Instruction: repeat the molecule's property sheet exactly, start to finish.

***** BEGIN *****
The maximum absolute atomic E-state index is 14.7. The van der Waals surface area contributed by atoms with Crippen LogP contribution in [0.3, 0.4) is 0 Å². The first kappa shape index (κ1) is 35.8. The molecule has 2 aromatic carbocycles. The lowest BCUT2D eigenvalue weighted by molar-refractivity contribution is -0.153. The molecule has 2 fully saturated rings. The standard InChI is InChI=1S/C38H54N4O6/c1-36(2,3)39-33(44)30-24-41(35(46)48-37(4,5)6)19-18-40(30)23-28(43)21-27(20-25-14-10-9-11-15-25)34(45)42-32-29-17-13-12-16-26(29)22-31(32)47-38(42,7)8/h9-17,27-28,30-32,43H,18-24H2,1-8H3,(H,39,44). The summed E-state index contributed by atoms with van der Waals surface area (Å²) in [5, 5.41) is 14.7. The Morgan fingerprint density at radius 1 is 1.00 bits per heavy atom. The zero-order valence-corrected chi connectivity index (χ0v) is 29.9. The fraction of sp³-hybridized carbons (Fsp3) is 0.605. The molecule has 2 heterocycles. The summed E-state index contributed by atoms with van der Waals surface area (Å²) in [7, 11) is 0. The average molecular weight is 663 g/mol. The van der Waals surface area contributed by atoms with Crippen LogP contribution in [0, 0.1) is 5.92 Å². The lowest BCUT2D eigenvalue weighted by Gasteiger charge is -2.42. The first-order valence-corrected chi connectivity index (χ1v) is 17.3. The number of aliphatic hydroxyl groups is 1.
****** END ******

The maximum absolute atomic E-state index is 14.7. The van der Waals surface area contributed by atoms with Crippen LogP contribution in [0.3, 0.4) is 0 Å². The first kappa shape index (κ1) is 35.8. The molecule has 2 aromatic carbocycles. The lowest BCUT2D eigenvalue weighted by molar-refractivity contribution is -0.153. The molecule has 2 fully saturated rings. The standard InChI is InChI=1S/C38H54N4O6/c1-36(2,3)39-33(44)30-24-41(35(46)48-37(4,5)6)19-18-40(30)23-28(43)21-27(20-25-14-10-9-11-15-25)34(45)42-32-29-17-13-12-16-26(29)22-31(32)47-38(42,7)8/h9-17,27-28,30-32,43H,18-24H2,1-8H3,(H,39,44). The summed E-state index contributed by atoms with van der Waals surface area (Å²) in [5, 5.41) is 14.7. The Morgan fingerprint density at radius 1 is 1.00 bits per heavy atom. The zero-order valence-corrected chi connectivity index (χ0v) is 29.9. The fraction of sp³-hybridized carbons (Fsp3) is 0.605. The molecule has 2 heterocycles. The summed E-state index contributed by atoms with van der Waals surface area (Å²) in [7, 11) is 0. The average molecular weight is 663 g/mol. The van der Waals surface area contributed by atoms with Crippen LogP contribution in [0, 0.1) is 5.92 Å². The lowest BCUT2D eigenvalue weighted by Gasteiger charge is -2.42. The first-order valence-corrected chi connectivity index (χ1v) is 17.3. The number of aliphatic hydroxyl groups is 1.